autoload -U zutil      # [1]
autoload -U compinit   # [2]
autoload -U complist   # [3]
compinit

However, it's worth checking out all the other great features of the ZSH. The above example will give you a pretty plain prompt with good completion. If you don't want to fiddle with configurations, but want to see what ZSH can do for you, Google for "zshrc" and you will get some ready to use configurations to get started.

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What kinds of things will this add completion for? I don't like randomly adding stuff without knowing what it's doing. –  Mark Mar 26 at 17:55

zsh has a console gui configuration thing. You can set it up pretty quickly and easily without having to fiddle with configuration files. I don't think you will need much time to set it up, probably 10 seconds with just using defaults, so go ahead and try it out.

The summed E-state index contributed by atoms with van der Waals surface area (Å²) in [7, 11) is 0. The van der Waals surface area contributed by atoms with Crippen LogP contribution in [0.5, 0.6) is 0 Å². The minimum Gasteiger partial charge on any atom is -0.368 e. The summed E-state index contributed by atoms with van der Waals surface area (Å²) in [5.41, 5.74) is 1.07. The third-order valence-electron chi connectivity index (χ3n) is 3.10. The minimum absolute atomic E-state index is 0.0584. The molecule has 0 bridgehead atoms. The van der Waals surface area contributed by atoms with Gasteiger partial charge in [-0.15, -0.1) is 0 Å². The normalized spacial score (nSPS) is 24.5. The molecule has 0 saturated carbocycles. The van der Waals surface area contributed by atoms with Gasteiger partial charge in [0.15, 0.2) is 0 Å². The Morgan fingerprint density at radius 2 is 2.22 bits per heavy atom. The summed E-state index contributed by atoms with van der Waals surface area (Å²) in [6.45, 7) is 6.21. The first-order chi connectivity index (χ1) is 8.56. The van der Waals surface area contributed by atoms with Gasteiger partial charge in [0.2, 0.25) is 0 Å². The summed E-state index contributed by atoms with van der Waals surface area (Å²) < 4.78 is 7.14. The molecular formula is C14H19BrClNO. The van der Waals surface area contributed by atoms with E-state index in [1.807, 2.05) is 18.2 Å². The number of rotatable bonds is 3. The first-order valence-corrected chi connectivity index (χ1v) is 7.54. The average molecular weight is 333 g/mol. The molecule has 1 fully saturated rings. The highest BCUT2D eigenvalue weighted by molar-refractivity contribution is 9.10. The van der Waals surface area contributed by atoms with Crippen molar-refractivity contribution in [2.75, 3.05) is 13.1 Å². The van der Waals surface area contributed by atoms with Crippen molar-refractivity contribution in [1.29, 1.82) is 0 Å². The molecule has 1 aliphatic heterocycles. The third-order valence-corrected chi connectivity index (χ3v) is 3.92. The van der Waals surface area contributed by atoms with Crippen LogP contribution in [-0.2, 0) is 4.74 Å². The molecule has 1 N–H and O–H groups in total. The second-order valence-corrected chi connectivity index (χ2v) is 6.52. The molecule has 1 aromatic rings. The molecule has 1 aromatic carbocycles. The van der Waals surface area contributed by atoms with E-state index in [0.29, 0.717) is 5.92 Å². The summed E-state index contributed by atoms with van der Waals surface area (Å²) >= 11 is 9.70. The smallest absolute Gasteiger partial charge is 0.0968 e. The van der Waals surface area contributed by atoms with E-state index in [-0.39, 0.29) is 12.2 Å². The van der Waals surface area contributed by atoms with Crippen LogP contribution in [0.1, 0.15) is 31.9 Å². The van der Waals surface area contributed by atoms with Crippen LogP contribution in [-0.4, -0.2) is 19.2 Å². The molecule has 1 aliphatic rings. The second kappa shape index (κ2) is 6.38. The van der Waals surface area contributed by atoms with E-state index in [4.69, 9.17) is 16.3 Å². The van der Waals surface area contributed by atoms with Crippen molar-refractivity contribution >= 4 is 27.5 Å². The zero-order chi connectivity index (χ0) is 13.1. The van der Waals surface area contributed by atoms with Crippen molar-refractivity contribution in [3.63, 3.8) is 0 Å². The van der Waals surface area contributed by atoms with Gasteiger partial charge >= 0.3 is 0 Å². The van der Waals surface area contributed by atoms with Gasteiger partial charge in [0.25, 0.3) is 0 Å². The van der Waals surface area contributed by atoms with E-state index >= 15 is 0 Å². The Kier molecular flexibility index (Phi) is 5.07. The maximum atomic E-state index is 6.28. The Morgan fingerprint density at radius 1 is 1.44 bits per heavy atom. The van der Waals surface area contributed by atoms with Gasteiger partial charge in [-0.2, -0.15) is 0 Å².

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How do you access this "console gui"? –  Mark Mar 26 at 17:55

Staale is talking about a wizard like program (CUI) which autoruns the first time you run zsh. Just answer some questions, view/change the defaults and its configured for you.

IBM developerWorks has great resources on zsh.

I have not used very advanced features and so far I have not come across serious differences which should hamper someone coming from bash.

Some examples:

  • !?pattern<Tab> will autocomplete to the last command in history matching pattern. Very useful.

  • You can configure a prompt on the RHS. One use is to keep a fixed width prompt on the left hand side so all commands line up nicely while displaying the pwd (or anything of variable width) as the right hand side prompt.

  • You can redirect input from multiple files (yet to try this): cat < file1 < file2 < file3